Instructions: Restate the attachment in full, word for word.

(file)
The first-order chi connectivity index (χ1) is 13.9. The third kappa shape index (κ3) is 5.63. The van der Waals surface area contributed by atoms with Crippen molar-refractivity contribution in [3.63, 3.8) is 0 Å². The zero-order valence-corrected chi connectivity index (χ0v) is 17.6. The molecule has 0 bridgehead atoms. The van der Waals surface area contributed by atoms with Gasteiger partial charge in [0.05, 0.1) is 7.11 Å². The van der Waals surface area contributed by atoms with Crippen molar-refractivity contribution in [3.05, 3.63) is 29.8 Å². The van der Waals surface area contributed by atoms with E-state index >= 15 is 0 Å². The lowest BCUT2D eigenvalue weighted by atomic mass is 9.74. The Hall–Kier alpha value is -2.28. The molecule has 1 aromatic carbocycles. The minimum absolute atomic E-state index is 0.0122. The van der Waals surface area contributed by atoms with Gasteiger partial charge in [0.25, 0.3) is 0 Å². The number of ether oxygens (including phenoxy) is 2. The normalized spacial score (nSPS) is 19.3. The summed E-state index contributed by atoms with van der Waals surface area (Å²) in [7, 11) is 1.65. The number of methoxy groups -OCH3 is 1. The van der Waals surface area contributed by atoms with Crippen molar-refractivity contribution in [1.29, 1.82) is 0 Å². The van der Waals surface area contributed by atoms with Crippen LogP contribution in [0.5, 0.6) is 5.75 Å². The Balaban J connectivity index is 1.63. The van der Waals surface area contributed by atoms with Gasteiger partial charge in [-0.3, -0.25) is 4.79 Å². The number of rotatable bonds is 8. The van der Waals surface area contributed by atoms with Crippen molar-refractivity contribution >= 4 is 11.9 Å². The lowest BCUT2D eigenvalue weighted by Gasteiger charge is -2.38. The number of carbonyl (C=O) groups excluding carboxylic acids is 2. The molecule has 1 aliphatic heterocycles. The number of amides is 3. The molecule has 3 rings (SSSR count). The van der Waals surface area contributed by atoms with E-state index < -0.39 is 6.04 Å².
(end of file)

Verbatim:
The first-order chi connectivity index (χ1) is 13.9. The third kappa shape index (κ3) is 5.63. The van der Waals surface area contributed by atoms with Crippen molar-refractivity contribution in [3.63, 3.8) is 0 Å². The zero-order valence-corrected chi connectivity index (χ0v) is 17.6. The molecule has 0 bridgehead atoms. The van der Waals surface area contributed by atoms with Gasteiger partial charge in [0.05, 0.1) is 7.11 Å². The van der Waals surface area contributed by atoms with Crippen molar-refractivity contribution in [3.05, 3.63) is 29.8 Å². The van der Waals surface area contributed by atoms with E-state index >= 15 is 0 Å². The lowest BCUT2D eigenvalue weighted by atomic mass is 9.74. The Hall–Kier alpha value is -2.28. The molecule has 1 aromatic carbocycles. The minimum absolute atomic E-state index is 0.0122. The van der Waals surface area contributed by atoms with Gasteiger partial charge in [0.25, 0.3) is 0 Å². The number of ether oxygens (including phenoxy) is 2. The normalized spacial score (nSPS) is 19.3. The summed E-state index contributed by atoms with van der Waals surface area (Å²) in [7, 11) is 1.65. The number of methoxy groups -OCH3 is 1. The van der Waals surface area contributed by atoms with Crippen molar-refractivity contribution in [1.29, 1.82) is 0 Å². The van der Waals surface area contributed by atoms with Crippen LogP contribution in [0.5, 0.6) is 5.75 Å². The Balaban J connectivity index is 1.63. The van der Waals surface area contributed by atoms with Gasteiger partial charge in [-0.3, -0.25) is 4.79 Å². The number of rotatable bonds is 8. The van der Waals surface area contributed by atoms with Crippen molar-refractivity contribution >= 4 is 11.9 Å². The lowest BCUT2D eigenvalue weighted by Gasteiger charge is -2.38. The number of carbonyl (C=O) groups excluding carboxylic acids is 2. The molecule has 1 aliphatic heterocycles. The number of amides is 3. The molecule has 3 rings (SSSR count). The van der Waals surface area contributed by atoms with E-state index < -0.39 is 6.04 Å².